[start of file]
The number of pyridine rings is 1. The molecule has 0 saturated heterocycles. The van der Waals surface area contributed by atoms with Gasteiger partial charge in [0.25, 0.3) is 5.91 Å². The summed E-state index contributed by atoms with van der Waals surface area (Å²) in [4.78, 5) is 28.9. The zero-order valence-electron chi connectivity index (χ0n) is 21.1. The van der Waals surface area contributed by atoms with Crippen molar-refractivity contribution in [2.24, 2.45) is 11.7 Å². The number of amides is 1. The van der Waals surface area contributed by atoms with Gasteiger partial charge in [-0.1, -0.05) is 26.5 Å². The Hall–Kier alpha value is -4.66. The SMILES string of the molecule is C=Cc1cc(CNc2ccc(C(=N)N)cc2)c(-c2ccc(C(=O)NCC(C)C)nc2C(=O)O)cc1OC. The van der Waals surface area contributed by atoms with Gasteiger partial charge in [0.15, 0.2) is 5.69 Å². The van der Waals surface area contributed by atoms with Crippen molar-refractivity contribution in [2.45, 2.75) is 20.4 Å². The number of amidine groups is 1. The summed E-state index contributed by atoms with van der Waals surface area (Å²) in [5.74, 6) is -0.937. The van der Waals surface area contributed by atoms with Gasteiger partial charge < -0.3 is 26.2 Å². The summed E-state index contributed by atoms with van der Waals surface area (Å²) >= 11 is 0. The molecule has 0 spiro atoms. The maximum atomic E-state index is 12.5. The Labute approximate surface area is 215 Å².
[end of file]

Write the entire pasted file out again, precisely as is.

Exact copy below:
The number of pyridine rings is 1. The molecule has 0 saturated heterocycles. The van der Waals surface area contributed by atoms with Gasteiger partial charge in [0.25, 0.3) is 5.91 Å². The summed E-state index contributed by atoms with van der Waals surface area (Å²) in [4.78, 5) is 28.9. The zero-order valence-electron chi connectivity index (χ0n) is 21.1. The van der Waals surface area contributed by atoms with Crippen molar-refractivity contribution in [2.24, 2.45) is 11.7 Å². The number of amides is 1. The van der Waals surface area contributed by atoms with Gasteiger partial charge in [-0.1, -0.05) is 26.5 Å². The Hall–Kier alpha value is -4.66. The SMILES string of the molecule is C=Cc1cc(CNc2ccc(C(=N)N)cc2)c(-c2ccc(C(=O)NCC(C)C)nc2C(=O)O)cc1OC. The van der Waals surface area contributed by atoms with Gasteiger partial charge in [0.15, 0.2) is 5.69 Å². The van der Waals surface area contributed by atoms with Crippen molar-refractivity contribution in [2.45, 2.75) is 20.4 Å². The number of amidine groups is 1. The summed E-state index contributed by atoms with van der Waals surface area (Å²) in [5.74, 6) is -0.937. The van der Waals surface area contributed by atoms with Gasteiger partial charge < -0.3 is 26.2 Å². The summed E-state index contributed by atoms with van der Waals surface area (Å²) >= 11 is 0. The molecule has 0 spiro atoms. The maximum atomic E-state index is 12.5. The Labute approximate surface area is 215 Å².